Frozen Date objects?

Jonas Sicking jonas at
Sun Jul 21 23:05:07 PDT 2013

On Wed, Jul 17, 2013 at 5:11 PM, Norbert Lindenberg
<ecmascript at> wrote:
> On Jul 17, 2013, at 16:59 , Jonas Sicking <jonas at> wrote:
>> On Wed, Jul 17, 2013 at 7:55 PM, Brandon Benvie <bbenvie at> wrote:
>>> On 7/17/2013 4:54 PM, Norbert Lindenberg wrote:
>>>> On Jul 17, 2013, at 16:51 , Brandon Benvie <bbenvie at> wrote:
>>>>> On 7/17/2013 4:42 PM, Brandon Benvie wrote:
>>>>>> On 7/17/2013 4:36 PM, Jonas Sicking wrote:
>>>>>>> Is this simply a SpiderMonkey bug? Do we expect JS code to be able to
>>>>>>> handle Date objects representing timezones other than the user's
>>>>>>> current timezone?
>>>>>> What happens if the timezone changes between the creation of two Date
>>>>>> objects, such as for daylight savings or the user changes their system
>>>>>> timezone?
>>>>> Having just tested this, it is possible in SM to get two Dates that
>>>>> report different values from getTimezoneOffset.
>>>> How?
>>>> Norbert
>>> Create a Date object, change the system timezone, create a second Date
>>> object. They reflect the timezone at time of Date object creation, not a
>>> static one.
>> That doesn't reflect what I'm seeing. I see the timezone of all Date
>> objects changing whenever the timezone is update. Existing instances
>> are also changed.
> Seeing getTimezoneOffset change for *all* Date objects is what I expect because none of them actually *have* a time zone - getTimezoneOffset uses the one local time zone that the JavaScript engine maintains somewhere.

I still don't feel like I have a clear answer to two fundamental
questions when designing DOM specs:

1. Is it ever appropriate to return Date objects from methods in the
DOM? If so, in what circumstances. Two cases where we are currently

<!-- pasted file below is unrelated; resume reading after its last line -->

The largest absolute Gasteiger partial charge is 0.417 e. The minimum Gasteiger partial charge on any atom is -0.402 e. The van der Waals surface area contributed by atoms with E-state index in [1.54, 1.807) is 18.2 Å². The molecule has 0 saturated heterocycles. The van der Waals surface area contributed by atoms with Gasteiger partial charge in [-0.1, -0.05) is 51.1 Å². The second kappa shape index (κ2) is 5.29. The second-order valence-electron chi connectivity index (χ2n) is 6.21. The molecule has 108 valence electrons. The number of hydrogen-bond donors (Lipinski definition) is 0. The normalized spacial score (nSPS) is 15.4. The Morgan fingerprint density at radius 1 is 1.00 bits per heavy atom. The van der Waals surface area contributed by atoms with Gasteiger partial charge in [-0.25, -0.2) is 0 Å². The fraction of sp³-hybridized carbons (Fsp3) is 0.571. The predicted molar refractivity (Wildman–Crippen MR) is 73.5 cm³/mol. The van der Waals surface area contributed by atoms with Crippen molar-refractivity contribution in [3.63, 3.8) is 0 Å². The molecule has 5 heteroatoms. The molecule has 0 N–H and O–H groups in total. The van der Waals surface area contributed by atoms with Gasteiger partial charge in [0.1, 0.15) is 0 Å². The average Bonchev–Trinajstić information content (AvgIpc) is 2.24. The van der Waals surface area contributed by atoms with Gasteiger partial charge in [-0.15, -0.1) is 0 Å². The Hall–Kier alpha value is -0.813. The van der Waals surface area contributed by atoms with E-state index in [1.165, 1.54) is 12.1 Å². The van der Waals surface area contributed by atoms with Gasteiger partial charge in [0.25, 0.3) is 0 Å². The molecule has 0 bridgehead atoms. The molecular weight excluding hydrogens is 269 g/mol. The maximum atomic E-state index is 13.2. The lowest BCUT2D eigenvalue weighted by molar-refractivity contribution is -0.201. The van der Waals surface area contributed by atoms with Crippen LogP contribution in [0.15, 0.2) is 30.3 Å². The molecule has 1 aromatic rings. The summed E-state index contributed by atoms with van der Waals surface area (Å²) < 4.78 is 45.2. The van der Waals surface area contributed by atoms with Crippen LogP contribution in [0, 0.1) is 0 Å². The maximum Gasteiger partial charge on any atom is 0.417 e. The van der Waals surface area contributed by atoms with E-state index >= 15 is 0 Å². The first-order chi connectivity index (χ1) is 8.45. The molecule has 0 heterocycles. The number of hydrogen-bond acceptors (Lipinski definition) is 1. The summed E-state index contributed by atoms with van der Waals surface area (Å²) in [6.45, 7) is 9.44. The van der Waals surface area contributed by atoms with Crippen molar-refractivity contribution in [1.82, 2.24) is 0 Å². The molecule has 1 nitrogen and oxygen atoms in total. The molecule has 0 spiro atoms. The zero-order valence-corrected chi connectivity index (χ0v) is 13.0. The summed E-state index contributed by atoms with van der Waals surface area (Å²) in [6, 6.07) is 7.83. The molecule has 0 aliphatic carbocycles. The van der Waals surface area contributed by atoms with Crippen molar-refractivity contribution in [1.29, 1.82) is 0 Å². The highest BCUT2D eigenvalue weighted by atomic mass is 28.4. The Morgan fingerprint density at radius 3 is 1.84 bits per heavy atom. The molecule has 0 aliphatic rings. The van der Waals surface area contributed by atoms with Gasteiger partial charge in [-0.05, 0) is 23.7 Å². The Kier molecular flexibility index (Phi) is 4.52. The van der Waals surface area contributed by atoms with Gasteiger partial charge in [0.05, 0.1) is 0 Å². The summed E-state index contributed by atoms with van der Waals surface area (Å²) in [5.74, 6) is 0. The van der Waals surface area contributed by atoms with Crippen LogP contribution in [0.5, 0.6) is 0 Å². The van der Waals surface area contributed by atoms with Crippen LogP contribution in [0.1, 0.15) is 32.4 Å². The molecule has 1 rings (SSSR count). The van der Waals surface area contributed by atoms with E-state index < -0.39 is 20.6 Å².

considering using Date objects are:
* When the event related to a Notification [1] happened, or is set to
happen. What we need here is a timezone-less timestamp.
* When expressing when a scheduled task [2] is set to fire. The task
is set to fire at a designated point in time. I.e. a timezone-less
timestamp. Though in the future it would be nice to support scheduled
tasks that are set to happen in a particular time+timezone.

2. Is it ever appropriate to return a Date object from a "readonly"
property. This seems like a bad idea if we can't freeze it since it
would mean that if someone modifies the Date object, all other
consumers would see a changed date, and the property wouldn't really
be readonly. We could return a new Date instance each time the getter
is run, but that would mean that x.prop !== x.prop which seems

However this thread does seem to make it clear that it is
inappropriate to design an API which accepts Date objects as input, if
that API wants to enable the caller to provide a time+timezone. This
since it is not possible to create Date objects for arbitrary
timezones, but rather only for the users current timezone. So a caller
couldn't specify timezone.

Possibly this will be remedied in the future. But for APIs that are
shipping in the near future, this limitation seems to exist.

Such an API could instead separate the timestamp and timezone inputs.
Potentially the timestamp part could use a Date object. Again, it's
unclear if using a Date object to represent the timestamp would be

A concrete example here is the create-new-scheduled-task API in [3].
If we wanted to expand this API to support specifying a timezone in
addition to the timestamp, we would have to add a separate argument,
rather than simply relying on Date objects. And possibly we should
stop using Date objects entirely, even if we don't want timezone


/ Jonas

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